Much of the significance of the interior is in the surviving small elements that usually disappear in the course of normally sensitive maintenance or restoration: a tiny electric intercom connecting the sun porch with the mortuary, still hooked to deteriorating battery cells in the basement; a piece of sheet metal pressed and painted to resemble the brick foundation, wrapped around the frame base of a bay window; cheap bathroom mirrors with fancy white frames; a brick basement furnace (an extremely rare survival) and sheet metal kerosene stove; numerous dabs of paint on a wall in the basement room that Hutchins used to do his mixing; and the linoleum of the bathroom in the tin ceiling of the kitchen porch. Add to the these the more striking finishings, the almost baroque sheet metal ceilings, an unusual stairway and bright stained glass, and the singularity of the house becomes apparent.*
Norton, William F., House
( 1 Stanley Avenue; N44° 57′ 36.34″ W70° 9′ 7.32″) With its distinctive square corner tower, unique in Maine, this impressive Queen Anne residence is a local landmark in a remote rural community principally known as the birthplace of the famous Stanley Brothers (“Stanley Steamer”) after whom this street was named. So distinctive is this house that local residents long ago began referring to it simply as “One Stanley Avenue”, a name now applied to the restaurant it houses.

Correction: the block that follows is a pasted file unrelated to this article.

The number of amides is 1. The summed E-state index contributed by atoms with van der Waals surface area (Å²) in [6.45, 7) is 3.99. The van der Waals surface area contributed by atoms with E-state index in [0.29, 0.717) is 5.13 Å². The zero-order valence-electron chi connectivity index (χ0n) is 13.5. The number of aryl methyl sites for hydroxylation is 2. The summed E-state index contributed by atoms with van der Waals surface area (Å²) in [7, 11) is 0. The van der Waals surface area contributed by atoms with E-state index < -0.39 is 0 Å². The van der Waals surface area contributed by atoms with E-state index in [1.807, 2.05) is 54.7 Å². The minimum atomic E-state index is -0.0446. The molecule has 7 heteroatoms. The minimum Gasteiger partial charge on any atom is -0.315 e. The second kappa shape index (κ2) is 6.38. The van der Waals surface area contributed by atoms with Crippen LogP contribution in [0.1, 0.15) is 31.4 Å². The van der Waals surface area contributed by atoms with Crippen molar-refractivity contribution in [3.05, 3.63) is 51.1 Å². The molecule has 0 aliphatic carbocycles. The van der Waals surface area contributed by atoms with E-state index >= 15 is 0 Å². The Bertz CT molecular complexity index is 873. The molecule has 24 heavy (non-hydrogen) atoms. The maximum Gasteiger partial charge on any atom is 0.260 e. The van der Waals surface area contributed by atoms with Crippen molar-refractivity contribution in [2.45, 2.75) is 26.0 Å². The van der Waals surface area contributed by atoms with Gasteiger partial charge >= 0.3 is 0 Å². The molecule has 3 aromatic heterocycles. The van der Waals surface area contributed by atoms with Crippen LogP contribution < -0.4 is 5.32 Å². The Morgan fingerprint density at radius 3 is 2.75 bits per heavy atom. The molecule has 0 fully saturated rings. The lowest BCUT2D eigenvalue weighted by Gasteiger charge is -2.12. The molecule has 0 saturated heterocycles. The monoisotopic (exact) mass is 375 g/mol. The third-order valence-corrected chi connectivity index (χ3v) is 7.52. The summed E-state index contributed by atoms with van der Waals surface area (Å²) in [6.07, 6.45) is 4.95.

Lavella Norton was the principal builder in Kingfield at the turn of the century. His father, Tristram, was also a builder, having constructed the “Brick Castle on North Street, a handsome four square Federal house. Lavella built, besides One Stanley Avenue, the Amos Q. Winter House, the Stanley School and Webster Hall among other structures in the community.
The distinctive interior finish work was executed by Lavella’s brother, William, and consists in part of a molded oak arch, a dining room carried out entirely in oak with a floor of cherry, oak and maple parquet, and a kitchen with molding, cabinets and wainscotting entirely of birds-eye maple, cull wood from his own mill.*
Winter, Amos G., House
(Winter’s Hill off Maine Route 27; N44° 57′ 31.19″ W70° 9′ 32.03″ ) Winter’s Inn at Kingfield is a significant example of Georgian Colonial Revival architecture and most unusual for the remote area and rural surroundings in which it is located.
The house was built for Amos G. Winter, a wealthy grain merchant of Kingfield who also operated the local general store on the street in front of the hill on which the house stands. Winter’s wife was an aristocratic woman from New York City, who entertained frequently and wanted a residence of refined elegance.
Winter was a close friend of Freeland and Francis Stanley, also of Kingfield, famous for developing the Stanley Steamer, the photographic plate process later bought by George Eastman, for the construction of violins and also the design of houses. apparently upon returning from a hunting trip in the 1890’s, Winter and the Stanley brothers were casting about for something to do that afternoon. After some thought, Freeland suggested, “Let’s build a house on the hill”, and it was then that rudimentary plans were formulated as to approximate size, number of rooms needed and living spaces to be created. Freeland Stanley returned to Boston with the rough sketches and, with the help of his brother and associates, final plans were drafted.
The engineering propensities of the Stanley brothers were evident. The original heating system was designed around a furnace which had once been a railroad engine boiler. A steam driven elevator was planned but not installed.
The Winter family lived in the house until 1950 when it was sold to a local doctor who made major interior alterations to adapt the building for a dispensary and medical services area. The house, in 2017, operates as Winter’s Inn.*